• Ombré - Something that is shaded or graduated in tone. the colour gradually changes of shade; from dark to light. Also that thing everyone is obsessed with doing with their hair.  
  • Organza -  A crisp, sheer, lightweight plain-weave fabric, with a medium to high yarn count, made of silk, rayon, nylon, or polyester. The fabric is mostly used in evening and wedding apparel for women. Or sheman. if you're into that sort of thing.
  • Overskirt -  A skirt worn over another skirt. We never would've guessed either.
  • Outrè- Something that is overdone, outlandish or exaggerated. Basically, Lady Gaga.


P
  • Paperbag waist - This is when designers cinch all the extra fabric of a garment across the midriff to create an edgy feel. Plus, it makes your waist appear smaller. 
  • Passè -  French for 'No longer in style'. Like leopard on leopard. Never really was in style anyway.
  • Peasant top - This is a romantic style, often characterized with a low neckline, ruffles, or free flowing material. Now we get where that whole maid outfit fantasy thing comes from.
  • Peek-a-boo -This comes in any part of a top or dress etc. that is open to show a little bit of. Avoid peek-a-boo bras though.
  • Petticoat - An underskirt usually a little shorter than outer clothing and often made with a ruffled, pleated, or lace edge.
  • Pieced - A look created by sewing several pieces of material together to form the garment, much like a quilt.
  • Pinafore - Originally used to protect dresses from dirt, it is worn as a sleeveless dress or over a blouse.
  • Prism Heel - A triangular heel of varying with and height.
  • Pump - A  shoe where the upper portion is closed at the back and sides of the foot, with a low cut that reveals most of the top of the foot.  A pump can be “open toe”, revealing the toes, or closed toe.
  • Push-up Jeans - Spandex in the jeans that helps to lift and shape your rear. Flat girls, this is your chance To be great.

Q
  • Quarter - This is the section of a shoe that covers the heel.
R
  • Raglan Sleeve sleeve that begins at the neck and has a long, slanting seam line from the neck to the armhole, giving the garment a relatively undefined shoulder.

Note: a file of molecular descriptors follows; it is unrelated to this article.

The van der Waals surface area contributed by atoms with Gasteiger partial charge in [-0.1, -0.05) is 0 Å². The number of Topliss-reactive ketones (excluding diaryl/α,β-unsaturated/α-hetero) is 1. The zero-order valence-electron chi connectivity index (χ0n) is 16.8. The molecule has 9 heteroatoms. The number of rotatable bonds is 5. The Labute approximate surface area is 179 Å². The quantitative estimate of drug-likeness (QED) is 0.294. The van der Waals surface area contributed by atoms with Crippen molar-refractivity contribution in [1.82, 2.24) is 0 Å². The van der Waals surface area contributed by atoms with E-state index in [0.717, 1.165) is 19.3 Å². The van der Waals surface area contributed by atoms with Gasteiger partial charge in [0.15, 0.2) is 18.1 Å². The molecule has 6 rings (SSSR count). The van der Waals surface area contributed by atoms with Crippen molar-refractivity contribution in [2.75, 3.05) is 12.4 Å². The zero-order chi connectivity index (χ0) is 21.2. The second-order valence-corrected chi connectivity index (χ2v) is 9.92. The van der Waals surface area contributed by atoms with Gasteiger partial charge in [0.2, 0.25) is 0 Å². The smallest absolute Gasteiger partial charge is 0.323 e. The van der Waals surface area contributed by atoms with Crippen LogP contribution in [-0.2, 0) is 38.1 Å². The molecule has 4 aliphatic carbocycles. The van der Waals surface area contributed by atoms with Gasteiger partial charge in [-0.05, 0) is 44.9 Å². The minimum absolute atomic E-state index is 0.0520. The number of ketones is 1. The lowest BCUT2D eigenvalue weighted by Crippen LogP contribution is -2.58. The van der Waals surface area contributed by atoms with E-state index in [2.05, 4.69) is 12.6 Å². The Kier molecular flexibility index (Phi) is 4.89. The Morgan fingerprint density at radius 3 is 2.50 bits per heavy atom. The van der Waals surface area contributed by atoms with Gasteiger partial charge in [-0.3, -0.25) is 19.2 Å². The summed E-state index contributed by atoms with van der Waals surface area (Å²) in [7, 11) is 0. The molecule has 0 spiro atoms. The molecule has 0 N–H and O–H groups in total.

• Re-embroidered - To outline a design (as on lace) with embroidery stitching.
  • Rhinestoned - To attach a colorless imitation stone of high luster made of glass, paste, or gem quartz. Kind of like bedazzling, do people still do that? No judgement.
  • Round Toe - A shoe where the front of upper portion is closed and has a rounded appearance when viewed from the top.
S
  • Sarong Skirt - A long cloth which is wrapped around the entire body.
  • Scoop Neck/Round Neck - A low, U shaped or round neckline.
  • Seesucker -  A thin, puckered, cotton fabric. Very popular in summer because it allows for air circulation because it stands away from the body.
  • Shawl Collar - A one-piece collar which is turned down to form a continuous line around the back of the neck to the front. Very popular with the guys around winter time and for tuxes.
  • Sheath  - A dress that features a figure-hugging silhouette with a defined waist without the help of a belt or waistband.
  • Shelf Bra - A bra built into a garment. Best thing since sliced bread.
  • Shirt Dress - This dress kind of has that feel of wearing your guy's shirt. Some of them are: a collar, a button front or cuffed sleeves.  Usually made up in crisp fabrics like cotton, the shirt dress often has a looser fit with waist definition given by a belt.
  • Skort - Shorts that have a front covering to resemble a skirt. Confuse the enemy.
  • Slingback - A shoe where the upper portion is open at the back of the foot, with a thin strap running around the back of the heel, that holds the shoe on the foot.
  • Spaghetti Strap - Straps on a dress or shirt that are very thin pieces of fabric, resembling “spaghetti”. These are so in right now (2014) ultra glam.
  • Split Neck - A round neckline that looks like it has been cut in the center to form a small “V.”
  • Spool Heel - This heel is wide at both ends, but narrower in the middle; resembles an hourglass shape when viewed from the back.
  • Square Neck - An open-yoke neckline shaped in the form of a half square. No, for real.
  • Square Toe - A shoe where the front of the upper portion is closed and has a squared appearance when viewed from the top.
  • Stacked Heel - A wooden heel in which the stacked horizontal layers of wood are visible; popular for spring and summer styles.
  • Standard Sole - A sole of minimal thickness; extends from the front end of the shoe to the heel and is of even thickness throughout.
  • Stiletto Heel - A heel that is long, narrow, 2″ and above with a diameter of no more than 0.4″ (1cm) where it reaches the ground; generally round or square shaped. Here's a picture, in case you never got the memo.


  • Straight Legs - Pant legs that are cut an equal width from the waste to ankle.
  • Sweetheart Neck - A graceful, open yoke, shaped like the top half of a heart. Very Disney.
We sure hope you feel like you could write a book right now. Thank you for reading kids, 'til next time.